Yet, as the final notes of Thaksin’s influence play softly in the background of Thailand’s political theatre, one can’t help but wonder about the next act in this ever-evolving drama. With characters both old and new taking the stage, Thailand’s political narrative continues to captivate and intrigue, leaving the audience eagerly awaiting the unfolding of its next chapters.


  1. BangkokNative April 5, 2024

    Thaksin returning is just what Thailand needs to rejuvenate its political landscape. His experience and vision could really take the country forward, especially with Srettha and Paetongtarn in key roles.

    • PrayutFan101 April 5, 2024

      Are you kidding? Thaksin’s era was marked by corruption and self-serving policies. We really want to go back to that?

      • BangkokNative April 5, 2024

        Thaksin’s time had its issues, sure, but it also had significant progress for the average Thai citizen. Plus, it’s not just about Thaksin; it’s about the new leadership he’s endorsing.

  2. ThaiDemocracyAdvocate April 5, 2024

    Thaksin’s words on Srettha and Paetongtarn sound promising, but I can’t shake off the feeling that this could lead to a clash within the Pheu Thai Party. Leadership battles can tear apart a party.

    • SiamWatcher April 5, 2024

      Interesting point, but internal competition can also be a catalyst for growth and innovation within the party. It’s all about how they manage it.

  3. Joe April 5, 2024

    Everyone’s focusing on Thaksin, but the real story here is Srettha. His background in business could bring a refreshing approach to Thai politics.

    • EconoThai April 5, 2024

      A business approach doesn’t always translate well into politics. There’s a difference between running a company and running a country.

      • Joe April 5, 2024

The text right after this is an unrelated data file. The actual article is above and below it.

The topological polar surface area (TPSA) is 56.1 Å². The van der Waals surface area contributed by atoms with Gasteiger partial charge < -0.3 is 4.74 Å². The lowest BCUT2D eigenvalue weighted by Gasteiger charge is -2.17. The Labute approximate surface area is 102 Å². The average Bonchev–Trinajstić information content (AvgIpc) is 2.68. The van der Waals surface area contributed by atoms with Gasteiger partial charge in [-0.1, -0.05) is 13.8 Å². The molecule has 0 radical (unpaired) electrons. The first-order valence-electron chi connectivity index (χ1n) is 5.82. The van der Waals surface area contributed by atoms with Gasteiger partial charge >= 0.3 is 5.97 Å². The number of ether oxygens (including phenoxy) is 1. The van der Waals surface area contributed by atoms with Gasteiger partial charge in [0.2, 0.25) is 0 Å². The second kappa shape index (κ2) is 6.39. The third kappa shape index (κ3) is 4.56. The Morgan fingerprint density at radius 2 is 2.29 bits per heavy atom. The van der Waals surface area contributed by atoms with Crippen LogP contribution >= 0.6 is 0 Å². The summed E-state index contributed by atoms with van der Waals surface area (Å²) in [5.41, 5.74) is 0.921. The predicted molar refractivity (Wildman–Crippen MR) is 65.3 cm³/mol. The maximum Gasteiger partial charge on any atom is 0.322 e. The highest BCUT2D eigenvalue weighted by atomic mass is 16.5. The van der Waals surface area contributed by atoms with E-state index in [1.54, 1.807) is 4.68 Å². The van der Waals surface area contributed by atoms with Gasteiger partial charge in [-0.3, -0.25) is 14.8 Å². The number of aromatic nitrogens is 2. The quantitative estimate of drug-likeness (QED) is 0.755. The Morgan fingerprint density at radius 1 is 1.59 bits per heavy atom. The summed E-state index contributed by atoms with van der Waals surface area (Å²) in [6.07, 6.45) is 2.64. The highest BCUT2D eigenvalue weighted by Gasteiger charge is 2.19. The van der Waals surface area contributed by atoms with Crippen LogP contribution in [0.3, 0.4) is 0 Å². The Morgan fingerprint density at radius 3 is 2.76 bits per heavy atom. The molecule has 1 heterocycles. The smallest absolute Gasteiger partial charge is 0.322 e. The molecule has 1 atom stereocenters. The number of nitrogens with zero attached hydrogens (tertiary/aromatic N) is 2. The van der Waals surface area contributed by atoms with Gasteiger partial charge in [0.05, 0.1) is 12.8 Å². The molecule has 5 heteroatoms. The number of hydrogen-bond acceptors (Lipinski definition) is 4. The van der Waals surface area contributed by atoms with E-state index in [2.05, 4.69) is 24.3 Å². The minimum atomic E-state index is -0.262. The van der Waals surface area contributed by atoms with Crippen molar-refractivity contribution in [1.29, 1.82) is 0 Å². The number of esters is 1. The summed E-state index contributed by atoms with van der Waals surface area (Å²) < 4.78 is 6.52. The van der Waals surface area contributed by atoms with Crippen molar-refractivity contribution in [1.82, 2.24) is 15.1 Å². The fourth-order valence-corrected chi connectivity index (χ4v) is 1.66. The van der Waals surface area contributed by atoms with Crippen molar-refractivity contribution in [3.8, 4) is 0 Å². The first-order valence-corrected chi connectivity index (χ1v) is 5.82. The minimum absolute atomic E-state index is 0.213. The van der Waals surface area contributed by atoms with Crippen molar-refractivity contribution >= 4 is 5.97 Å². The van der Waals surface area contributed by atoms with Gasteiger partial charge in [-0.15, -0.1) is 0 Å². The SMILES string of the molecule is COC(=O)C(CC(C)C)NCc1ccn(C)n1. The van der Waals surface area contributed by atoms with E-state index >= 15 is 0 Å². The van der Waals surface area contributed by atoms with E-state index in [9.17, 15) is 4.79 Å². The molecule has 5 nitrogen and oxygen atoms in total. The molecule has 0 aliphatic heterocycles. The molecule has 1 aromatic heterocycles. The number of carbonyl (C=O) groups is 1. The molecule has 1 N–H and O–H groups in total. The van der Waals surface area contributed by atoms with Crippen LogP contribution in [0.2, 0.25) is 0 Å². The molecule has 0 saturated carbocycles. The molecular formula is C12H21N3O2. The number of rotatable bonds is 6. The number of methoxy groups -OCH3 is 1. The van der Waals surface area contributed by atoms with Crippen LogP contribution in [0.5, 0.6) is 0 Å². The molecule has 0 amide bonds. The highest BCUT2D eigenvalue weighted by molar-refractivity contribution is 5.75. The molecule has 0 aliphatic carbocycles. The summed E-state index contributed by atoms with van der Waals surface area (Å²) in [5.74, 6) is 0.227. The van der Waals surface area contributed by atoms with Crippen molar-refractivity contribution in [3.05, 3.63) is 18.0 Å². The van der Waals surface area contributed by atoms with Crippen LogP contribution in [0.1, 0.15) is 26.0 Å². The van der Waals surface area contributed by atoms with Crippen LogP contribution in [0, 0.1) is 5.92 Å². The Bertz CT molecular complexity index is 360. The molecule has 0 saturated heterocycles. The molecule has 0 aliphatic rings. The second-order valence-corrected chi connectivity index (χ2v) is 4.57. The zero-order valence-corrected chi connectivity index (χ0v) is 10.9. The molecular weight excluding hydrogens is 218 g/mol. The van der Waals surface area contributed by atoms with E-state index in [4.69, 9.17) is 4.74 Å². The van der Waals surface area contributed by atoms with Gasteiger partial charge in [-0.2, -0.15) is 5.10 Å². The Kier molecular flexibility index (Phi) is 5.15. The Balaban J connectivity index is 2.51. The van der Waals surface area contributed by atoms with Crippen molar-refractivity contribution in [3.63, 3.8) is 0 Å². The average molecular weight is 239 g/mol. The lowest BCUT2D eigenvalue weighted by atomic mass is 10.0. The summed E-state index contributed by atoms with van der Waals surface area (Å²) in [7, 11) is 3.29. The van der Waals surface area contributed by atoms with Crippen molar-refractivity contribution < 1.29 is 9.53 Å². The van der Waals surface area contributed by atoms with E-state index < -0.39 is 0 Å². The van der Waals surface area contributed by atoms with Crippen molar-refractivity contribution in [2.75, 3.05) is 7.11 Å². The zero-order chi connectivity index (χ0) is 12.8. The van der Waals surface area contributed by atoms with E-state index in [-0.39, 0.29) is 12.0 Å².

I see your point, but dynamic leadership and fresh ideas could be exactly what’s needed to tackle Thailand’s economic and political challenges right now.

      • PolicyWonk April 5, 2024

        Agree with Joe here. Look at other countries with leaders from business backgrounds. They’ve introduced innovative policies and efficiencies not seen with traditional politicians.

  4. HistoryBuff83 April 5, 2024

    Bringing back figures from the past like Thaksin won’t help Thailand advance. We need to look forward, not backward.

    • PatriotPong April 5, 2024

      Exactly, Thaksin’s era had its time. We need new ideas and people who can address contemporary issues without the baggage of the past.

      • BangkokNative April 5, 2024

        But don’t you think Paetongtarn represents that new blood and fresh perspective? Even Thaksin seems to champion new leadership over his own comeback.

  5. grower134 April 5, 2024

    I don’t trust these political dynasties. Thaksin talking up his daughter feels a bit too nepotistic for my taste. What happened to meritocracy?

  6. GreenRice April 5, 2024

    Thaksin’s strategic moves are fascinating. His blend of direct and behind-the-scenes power could redefine Thai politics. It’s like watching a seasoned conductor at work.

    • SkepticalInBangkok April 5, 2024

      Conductor or puppet master? I’m wary of any single figure wielding that much influence behind the scenes. It doesn’t bode well for democracy.

      • GreenRice April 5, 2024

        Fair point, but it’s also about the music that’s being played. If the end result is positive change and growth for Thailand, perhaps the means can be justified?